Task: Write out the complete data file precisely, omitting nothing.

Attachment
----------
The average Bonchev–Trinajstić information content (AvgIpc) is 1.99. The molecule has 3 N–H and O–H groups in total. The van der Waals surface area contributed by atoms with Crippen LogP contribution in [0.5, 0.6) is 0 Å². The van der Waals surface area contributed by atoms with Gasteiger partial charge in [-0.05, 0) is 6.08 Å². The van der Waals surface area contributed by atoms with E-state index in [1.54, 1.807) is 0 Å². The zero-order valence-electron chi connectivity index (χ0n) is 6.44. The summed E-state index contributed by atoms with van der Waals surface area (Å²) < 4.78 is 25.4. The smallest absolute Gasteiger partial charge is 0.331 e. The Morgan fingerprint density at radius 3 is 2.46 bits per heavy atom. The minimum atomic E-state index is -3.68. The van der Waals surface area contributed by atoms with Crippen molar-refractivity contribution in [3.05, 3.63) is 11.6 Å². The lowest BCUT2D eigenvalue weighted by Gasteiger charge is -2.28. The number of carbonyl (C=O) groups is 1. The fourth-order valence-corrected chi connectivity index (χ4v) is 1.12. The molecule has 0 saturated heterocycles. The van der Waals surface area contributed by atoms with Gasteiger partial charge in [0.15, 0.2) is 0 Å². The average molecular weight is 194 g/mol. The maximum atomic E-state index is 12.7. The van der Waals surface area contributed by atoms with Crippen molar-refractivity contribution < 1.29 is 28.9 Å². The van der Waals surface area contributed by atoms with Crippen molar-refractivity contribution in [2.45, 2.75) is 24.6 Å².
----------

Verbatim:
The average Bonchev–Trinajstić information content (AvgIpc) is 1.99. The molecule has 3 N–H and O–H groups in total. The van der Waals surface area contributed by atoms with Crippen LogP contribution in [0.5, 0.6) is 0 Å². The van der Waals surface area contributed by atoms with Gasteiger partial charge in [-0.05, 0) is 6.08 Å². The van der Waals surface area contributed by atoms with E-state index in [1.54, 1.807) is 0 Å². The zero-order valence-electron chi connectivity index (χ0n) is 6.44. The summed E-state index contributed by atoms with van der Waals surface area (Å²) < 4.78 is 25.4. The smallest absolute Gasteiger partial charge is 0.331 e. The Morgan fingerprint density at radius 3 is 2.46 bits per heavy atom. The minimum atomic E-state index is -3.68. The van der Waals surface area contributed by atoms with Crippen molar-refractivity contribution in [3.05, 3.63) is 11.6 Å². The lowest BCUT2D eigenvalue weighted by Gasteiger charge is -2.28. The number of carbonyl (C=O) groups is 1. The fourth-order valence-corrected chi connectivity index (χ4v) is 1.12. The molecule has 0 saturated heterocycles. The van der Waals surface area contributed by atoms with Gasteiger partial charge in [0.15, 0.2) is 0 Å². The average molecular weight is 194 g/mol. The maximum atomic E-state index is 12.7. The van der Waals surface area contributed by atoms with Crippen molar-refractivity contribution < 1.29 is 28.9 Å². The van der Waals surface area contributed by atoms with Crippen molar-refractivity contribution in [2.45, 2.75) is 24.6 Å².